HP Z210 Workstation: Solid Performance at a Great Price

HP's updated entry-level CAD workstation delivers great value and solid performance.

HP's updated entry-level CAD workstation delivers great value and solid performance.

By David Cohn

HPZ210The HP Z210 marks the entry-level point in the company’s Z-series workstation line. Targeted at mainstream CAD users, prices start at $569—making it one of the most affordable independent software vendor (ISV)-certified systems.

The HPZ210 we received looked similar to its predecessor. The front panel has three exposed 5.25-in. drive bays. The topmost bay contains a tray-loading 16X SATA dual-layer SuperMulti LightScript DVD+/-RW optical drive, while the lower bay houses a 22-in-1 media card reader. These bays can be rotated 90° to convert from a mini-tower to a desktop configuration, and a Blu-ray Disc writer is an option.

Below these bays, vertical fins conceal the air intake and internal speaker while a power button, three USB ports, headphone and microphone jacks, and an IEEE 1394a FireWire connector occupy a narrow vertical panel down the right side. The other ports mentioned in the info box below are found on the rear panel.

Lots of Expansion Options

Removing the left-side panel on the tool-less chassis reveals a well-organized interior. Below the external drive bays are three 3.5-in. internal drive bays, one of which contained a Samsung 1TB 7,200 rpm SATA drive. Drives of up to 2TB are available, and HP also offers solid state drives ranging from 128 to 300GB.

CPU options for the Z210 range from a 2.6GHz Intel Pentium processor to various Core i3, i5 and i7 processors—and all the way to the 3.6GHz Intel Xeon E3-1290 processor. Our evaluation unit came with a 3.36GHz Intel Xeon E3-1245 quad-core CPU with an 8MB Smart Cache mounted in the single CPU socket. The processor supports HyperThreading and also includes Intel HD Graphics’ P3000 integrated graphics.

Click here to see the benchmark results.

Our system included 8GB of 1333MHz DDR3 ECC memory, installed as four 2GB dual in-line memory modules (DIMMs). But using two 4GB DIMMs would only add $40 to the overall cost, if you contemplate adding more memory in the future. The Z210 supports up to 32GB of RAM. Power was provided via a 400-watt, 90%  efficient power supply.

The motherboard includes seven expansion slots: two PCIe2 x16 graphics slots, one PCIe2 x8 slot, two PCIe2 x1 slots, and two full-length PCI slots. One of the graphic slots was filled with an NVIDIA Quadro 2000 graphics accelerator with 1GB of dedicated GDDR5 memory.

The two PCIe2 x1 slots were also filled: one contained a FireWire IEEE 1394a card, and the other a USB 3.0 host controller with a pair of additional USB 3.0 ports. There are also five more internal USB ports available. Despite fans on the graphics card, CPU, power supply and rear panel, the Z210 was nearly silent.

A Price/Performance Leader

The Intel Xeon E3-1245 is a pretty fast quad-core processor, and the Quadro 2000 is one of NVIDIA’s more powerful graphics accelerators, so we were prepared for some pretty good performance. The system turned in the best SPECviewperf performance we’ve recorded to date for a system equipped with a single CPU running at its standard processor speed.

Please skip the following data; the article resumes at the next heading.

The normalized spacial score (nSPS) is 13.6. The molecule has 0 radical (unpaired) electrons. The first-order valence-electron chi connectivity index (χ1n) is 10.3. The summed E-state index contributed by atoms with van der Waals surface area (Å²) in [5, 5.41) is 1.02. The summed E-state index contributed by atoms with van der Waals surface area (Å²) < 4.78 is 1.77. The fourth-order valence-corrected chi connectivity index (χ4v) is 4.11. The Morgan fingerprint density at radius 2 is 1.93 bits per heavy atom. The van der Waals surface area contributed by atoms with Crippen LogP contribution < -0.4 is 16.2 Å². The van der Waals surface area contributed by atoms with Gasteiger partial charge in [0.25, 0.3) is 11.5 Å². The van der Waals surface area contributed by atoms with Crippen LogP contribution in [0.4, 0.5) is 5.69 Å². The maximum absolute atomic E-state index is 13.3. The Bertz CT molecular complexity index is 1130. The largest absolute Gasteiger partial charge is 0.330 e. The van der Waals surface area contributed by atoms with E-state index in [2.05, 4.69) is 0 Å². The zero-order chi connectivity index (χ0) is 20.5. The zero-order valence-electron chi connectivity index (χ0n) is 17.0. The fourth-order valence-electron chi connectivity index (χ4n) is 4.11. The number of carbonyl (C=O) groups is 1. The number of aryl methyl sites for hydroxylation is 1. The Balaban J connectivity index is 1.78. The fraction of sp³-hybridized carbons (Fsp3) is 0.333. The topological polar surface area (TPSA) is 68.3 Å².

We also repeated the SPECviewperf test using just the integrated Intel graphics. While the Intel HD P3000 graphics alone is certainly capable of running most CAD applications,  its performance was, on average, 77% slower than that of the NVIDIA graphics accelerator.

On the SPECapc SolidWorks benchmark,  which is more of a real-world test (and breaks out graphics, CPU and I/O performance separately from the overall score), the results for the Z210 equipped with the Quadro 2000 were also excellent.

The AutoCAD rendering test results also ranked among the fastest we’ve recorded for a system with a non-over-clocked CPU. Because AutoCAD’s Mental Ray rendering engine is multi-threaded, this test shows the benefits of multiple cores:  The Z210 averaged 62 seconds to complete the rendering test.

The Z210 starts at $659, but that gets you just 2GB of memory, a smaller hard drive, and integrated Intel HD Graphics 2000. The small form factor (SFF) version starts even lower,  at just $569, but its expansion options are a bit more limited.

While adding options can certainly boost the price considerably, even as tested our HP Z210 evaluation unit cost just $2,836. To sweeten the deal, HP is currently offering a 20% discount, bringing the price down to $2,269.

David Cohn is the technical publishing manager at 4D Technologies. He also does consulting and technical writing from Bellingham, WA, and has been benchmarking PCs since 1984. He’s a contributing editor to Desktop Engineering and the author of more than a dozen books. Contact him via email at [email protected] or visit DScohn.com.



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About the Author

David Cohn's avatar
David Cohn

David Cohn is a consultant and technical writer based in Bellingham, WA, and has been benchmarking PCs since 1984. He is a Contributing Editor to Digital Engineering, the former senior content manager at 4D Technologies, and the author of more than a dozen books. Email at [email protected] or visit his website at www.dscohn.com.

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